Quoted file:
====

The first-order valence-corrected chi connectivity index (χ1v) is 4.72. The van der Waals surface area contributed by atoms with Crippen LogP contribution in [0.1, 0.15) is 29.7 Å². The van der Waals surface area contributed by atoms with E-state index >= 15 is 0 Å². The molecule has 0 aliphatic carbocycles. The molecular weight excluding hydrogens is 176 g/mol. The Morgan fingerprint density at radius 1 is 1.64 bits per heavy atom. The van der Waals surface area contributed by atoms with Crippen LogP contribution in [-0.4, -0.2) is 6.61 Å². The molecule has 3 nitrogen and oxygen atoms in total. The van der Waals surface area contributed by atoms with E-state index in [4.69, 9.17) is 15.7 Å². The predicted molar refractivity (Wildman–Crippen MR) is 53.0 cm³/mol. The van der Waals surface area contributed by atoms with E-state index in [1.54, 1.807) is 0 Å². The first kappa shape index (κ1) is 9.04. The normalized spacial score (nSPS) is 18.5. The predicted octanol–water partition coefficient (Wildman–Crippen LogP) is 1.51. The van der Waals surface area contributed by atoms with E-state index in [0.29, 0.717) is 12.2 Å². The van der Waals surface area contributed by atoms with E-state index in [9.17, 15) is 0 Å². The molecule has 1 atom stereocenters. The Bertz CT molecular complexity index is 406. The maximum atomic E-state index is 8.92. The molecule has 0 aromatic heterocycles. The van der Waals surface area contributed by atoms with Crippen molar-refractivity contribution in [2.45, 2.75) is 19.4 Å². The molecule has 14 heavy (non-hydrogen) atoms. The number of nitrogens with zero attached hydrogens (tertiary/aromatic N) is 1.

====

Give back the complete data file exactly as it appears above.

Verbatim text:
The first-order valence-corrected chi connectivity index (χ1v) is 4.72. The van der Waals surface area contributed by atoms with Crippen LogP contribution in [0.1, 0.15) is 29.7 Å². The van der Waals surface area contributed by atoms with E-state index >= 15 is 0 Å². The molecule has 0 aliphatic carbocycles. The molecular weight excluding hydrogens is 176 g/mol. The Morgan fingerprint density at radius 1 is 1.64 bits per heavy atom. The van der Waals surface area contributed by atoms with Crippen LogP contribution in [-0.4, -0.2) is 6.61 Å². The molecule has 3 nitrogen and oxygen atoms in total. The van der Waals surface area contributed by atoms with E-state index in [4.69, 9.17) is 15.7 Å². The predicted molar refractivity (Wildman–Crippen MR) is 53.0 cm³/mol. The van der Waals surface area contributed by atoms with E-state index in [1.54, 1.807) is 0 Å². The first kappa shape index (κ1) is 9.04. The normalized spacial score (nSPS) is 18.5. The predicted octanol–water partition coefficient (Wildman–Crippen LogP) is 1.51. The van der Waals surface area contributed by atoms with E-state index in [0.29, 0.717) is 12.2 Å². The van der Waals surface area contributed by atoms with E-state index in [9.17, 15) is 0 Å². The molecule has 1 atom stereocenters. The Bertz CT molecular complexity index is 406. The maximum atomic E-state index is 8.92. The molecule has 0 aromatic heterocycles. The van der Waals surface area contributed by atoms with Crippen molar-refractivity contribution in [2.45, 2.75) is 19.4 Å². The molecule has 14 heavy (non-hydrogen) atoms. The number of nitrogens with zero attached hydrogens (tertiary/aromatic N) is 1.